Last year's Cup final at Nice was also on indoor clay. Present was Basil Stafford, who was thrilled by the occasion and especially by the role of the crowd. The Australian players were treated fairly by the French fans and had strong support from their own countrymen in the gallery. Basil says that logic makes Spain the slight favorites but that they will get an almighty fight, as the Australian team is totally committed. He greatly regrets that he will not be there.

Past form sometimes means little in Cup play. My own thoughts are heavily influenced by the U.S. failure in Spain last July, by having watched Corretja's superb performance here in Washington in August, and by Hewitt's recent physical weaknesses. In my opinion, the Spanish team led by Corretja will prevail.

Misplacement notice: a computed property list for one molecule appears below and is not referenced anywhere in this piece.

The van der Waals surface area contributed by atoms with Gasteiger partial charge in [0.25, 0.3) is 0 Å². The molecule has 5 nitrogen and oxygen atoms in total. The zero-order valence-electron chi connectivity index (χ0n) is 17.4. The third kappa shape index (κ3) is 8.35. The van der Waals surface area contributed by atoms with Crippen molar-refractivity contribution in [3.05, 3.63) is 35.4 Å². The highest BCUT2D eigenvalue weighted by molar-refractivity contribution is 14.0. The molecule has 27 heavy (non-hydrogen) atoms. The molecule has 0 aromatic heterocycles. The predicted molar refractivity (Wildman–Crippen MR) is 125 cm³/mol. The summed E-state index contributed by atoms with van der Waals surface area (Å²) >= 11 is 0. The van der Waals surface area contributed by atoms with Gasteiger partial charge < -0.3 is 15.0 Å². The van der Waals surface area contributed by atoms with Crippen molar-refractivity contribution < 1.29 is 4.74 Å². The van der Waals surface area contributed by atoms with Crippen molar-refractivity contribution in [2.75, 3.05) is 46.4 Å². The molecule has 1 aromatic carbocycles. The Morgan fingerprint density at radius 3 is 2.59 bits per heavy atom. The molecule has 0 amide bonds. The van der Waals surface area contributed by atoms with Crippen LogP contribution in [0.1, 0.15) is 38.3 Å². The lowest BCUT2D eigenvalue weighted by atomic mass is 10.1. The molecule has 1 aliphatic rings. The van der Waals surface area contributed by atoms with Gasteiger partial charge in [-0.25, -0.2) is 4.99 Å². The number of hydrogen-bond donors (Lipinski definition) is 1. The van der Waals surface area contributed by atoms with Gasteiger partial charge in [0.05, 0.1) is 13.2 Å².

World Group play for Davis Cup 2001 will start in February. Several excellent matchings loom, where a stronger nation must visit a smaller but dangerous foe. The U.S. goes to Switzerland, for example, where the Australians narrowly avoided defeat in 2000. The new American captain, replacing John McEnroe, must recruit the nation's best players, as Switzerland's Federer and Rosset are both finishing the current year in the top thirty. Russia's Safin and Kafelnikov will be favored at Slovak Republic, Spain must visit Netherlands, surely on a fast indoor surface, and France will play in Belgium. Meanwhile host nations Brazil and Australia appear safe against visitors Morocco and Ecuador, while Germany will visit Romania and Sweden will host Czech Republic.